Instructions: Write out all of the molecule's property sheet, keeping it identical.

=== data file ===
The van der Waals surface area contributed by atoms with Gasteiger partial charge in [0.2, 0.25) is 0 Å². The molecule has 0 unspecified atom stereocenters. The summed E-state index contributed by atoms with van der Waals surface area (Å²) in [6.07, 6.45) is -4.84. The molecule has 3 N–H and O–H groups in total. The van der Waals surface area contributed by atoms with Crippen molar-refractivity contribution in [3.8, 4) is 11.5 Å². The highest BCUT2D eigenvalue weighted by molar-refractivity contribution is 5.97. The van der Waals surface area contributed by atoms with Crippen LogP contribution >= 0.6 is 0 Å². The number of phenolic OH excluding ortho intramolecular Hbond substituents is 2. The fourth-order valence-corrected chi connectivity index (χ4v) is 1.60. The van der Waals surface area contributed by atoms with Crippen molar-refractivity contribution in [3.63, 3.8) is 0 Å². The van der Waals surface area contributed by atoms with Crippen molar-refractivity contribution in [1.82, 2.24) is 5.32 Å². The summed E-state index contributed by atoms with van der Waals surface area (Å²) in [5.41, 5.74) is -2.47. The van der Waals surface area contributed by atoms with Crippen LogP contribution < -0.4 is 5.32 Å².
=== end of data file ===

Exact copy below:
The van der Waals surface area contributed by atoms with Gasteiger partial charge in [0.2, 0.25) is 0 Å². The molecule has 0 unspecified atom stereocenters. The summed E-state index contributed by atoms with van der Waals surface area (Å²) in [6.07, 6.45) is -4.84. The molecule has 3 N–H and O–H groups in total. The van der Waals surface area contributed by atoms with Crippen molar-refractivity contribution in [3.8, 4) is 11.5 Å². The highest BCUT2D eigenvalue weighted by molar-refractivity contribution is 5.97. The van der Waals surface area contributed by atoms with Crippen LogP contribution >= 0.6 is 0 Å². The number of phenolic OH excluding ortho intramolecular Hbond substituents is 2. The fourth-order valence-corrected chi connectivity index (χ4v) is 1.60. The van der Waals surface area contributed by atoms with Crippen molar-refractivity contribution in [3.63, 3.8) is 0 Å². The van der Waals surface area contributed by atoms with Crippen molar-refractivity contribution in [1.82, 2.24) is 5.32 Å². The summed E-state index contributed by atoms with van der Waals surface area (Å²) in [5.41, 5.74) is -2.47. The van der Waals surface area contributed by atoms with Crippen LogP contribution < -0.4 is 5.32 Å².